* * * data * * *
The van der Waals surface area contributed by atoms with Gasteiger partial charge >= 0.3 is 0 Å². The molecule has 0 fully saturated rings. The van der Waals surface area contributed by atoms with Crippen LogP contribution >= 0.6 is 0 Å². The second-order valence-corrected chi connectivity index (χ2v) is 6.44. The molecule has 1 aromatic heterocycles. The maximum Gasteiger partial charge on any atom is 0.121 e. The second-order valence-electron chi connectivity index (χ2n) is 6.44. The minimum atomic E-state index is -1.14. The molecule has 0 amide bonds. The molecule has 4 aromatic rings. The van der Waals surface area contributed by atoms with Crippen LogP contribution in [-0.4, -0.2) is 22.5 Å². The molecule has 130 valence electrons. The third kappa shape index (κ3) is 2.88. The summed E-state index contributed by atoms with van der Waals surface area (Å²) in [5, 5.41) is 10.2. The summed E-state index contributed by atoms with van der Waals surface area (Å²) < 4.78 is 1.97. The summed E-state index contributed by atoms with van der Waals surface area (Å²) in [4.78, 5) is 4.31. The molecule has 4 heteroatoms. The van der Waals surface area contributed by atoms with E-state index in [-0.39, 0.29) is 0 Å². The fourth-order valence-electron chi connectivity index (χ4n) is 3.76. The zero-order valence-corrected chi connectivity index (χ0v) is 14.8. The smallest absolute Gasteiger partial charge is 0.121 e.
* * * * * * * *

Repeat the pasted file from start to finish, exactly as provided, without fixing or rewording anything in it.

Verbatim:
The van der Waals surface area contributed by atoms with Gasteiger partial charge >= 0.3 is 0 Å². The molecule has 0 fully saturated rings. The van der Waals surface area contributed by atoms with Crippen LogP contribution >= 0.6 is 0 Å². The second-order valence-corrected chi connectivity index (χ2v) is 6.44. The molecule has 1 aromatic heterocycles. The maximum Gasteiger partial charge on any atom is 0.121 e. The second-order valence-electron chi connectivity index (χ2n) is 6.44. The minimum atomic E-state index is -1.14. The molecule has 0 amide bonds. The molecule has 4 aromatic rings. The van der Waals surface area contributed by atoms with Crippen LogP contribution in [-0.4, -0.2) is 22.5 Å². The molecule has 130 valence electrons. The third kappa shape index (κ3) is 2.88. The summed E-state index contributed by atoms with van der Waals surface area (Å²) in [5, 5.41) is 10.2. The summed E-state index contributed by atoms with van der Waals surface area (Å²) < 4.78 is 1.97. The summed E-state index contributed by atoms with van der Waals surface area (Å²) in [4.78, 5) is 4.31. The molecule has 4 heteroatoms. The van der Waals surface area contributed by atoms with E-state index in [-0.39, 0.29) is 0 Å². The fourth-order valence-electron chi connectivity index (χ4n) is 3.76. The zero-order valence-corrected chi connectivity index (χ0v) is 14.8. The smallest absolute Gasteiger partial charge is 0.121 e.